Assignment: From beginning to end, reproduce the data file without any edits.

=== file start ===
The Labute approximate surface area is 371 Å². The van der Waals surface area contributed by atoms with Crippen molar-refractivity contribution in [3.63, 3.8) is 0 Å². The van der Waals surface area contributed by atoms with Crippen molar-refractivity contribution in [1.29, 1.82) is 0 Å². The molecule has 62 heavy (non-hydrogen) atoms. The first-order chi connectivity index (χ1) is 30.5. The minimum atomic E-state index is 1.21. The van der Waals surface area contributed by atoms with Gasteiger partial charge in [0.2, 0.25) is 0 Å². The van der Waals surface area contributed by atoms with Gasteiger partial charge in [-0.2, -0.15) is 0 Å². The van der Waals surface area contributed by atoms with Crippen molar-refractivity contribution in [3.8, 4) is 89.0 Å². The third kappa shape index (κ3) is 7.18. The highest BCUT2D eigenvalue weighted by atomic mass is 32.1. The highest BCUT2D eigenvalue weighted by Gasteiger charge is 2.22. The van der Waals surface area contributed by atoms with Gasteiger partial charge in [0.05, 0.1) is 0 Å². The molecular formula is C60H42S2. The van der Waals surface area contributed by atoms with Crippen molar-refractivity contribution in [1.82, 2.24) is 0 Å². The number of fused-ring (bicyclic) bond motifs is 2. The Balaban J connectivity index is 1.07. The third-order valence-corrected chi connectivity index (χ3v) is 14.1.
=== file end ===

The Labute approximate surface area is 371 Å². The van der Waals surface area contributed by atoms with Crippen molar-refractivity contribution in [3.63, 3.8) is 0 Å². The van der Waals surface area contributed by atoms with Crippen molar-refractivity contribution in [1.29, 1.82) is 0 Å². The molecule has 62 heavy (non-hydrogen) atoms. The first-order chi connectivity index (χ1) is 30.5. The minimum atomic E-state index is 1.21. The van der Waals surface area contributed by atoms with Gasteiger partial charge in [0.2, 0.25) is 0 Å². The van der Waals surface area contributed by atoms with Gasteiger partial charge in [-0.2, -0.15) is 0 Å². The van der Waals surface area contributed by atoms with Crippen molar-refractivity contribution in [3.8, 4) is 89.0 Å². The third kappa shape index (κ3) is 7.18. The highest BCUT2D eigenvalue weighted by atomic mass is 32.1. The highest BCUT2D eigenvalue weighted by Gasteiger charge is 2.22. The van der Waals surface area contributed by atoms with Gasteiger partial charge in [0.05, 0.1) is 0 Å². The molecular formula is C60H42S2. The van der Waals surface area contributed by atoms with Crippen molar-refractivity contribution in [1.82, 2.24) is 0 Å². The number of fused-ring (bicyclic) bond motifs is 2. The Balaban J connectivity index is 1.07. The third-order valence-corrected chi connectivity index (χ3v) is 14.1.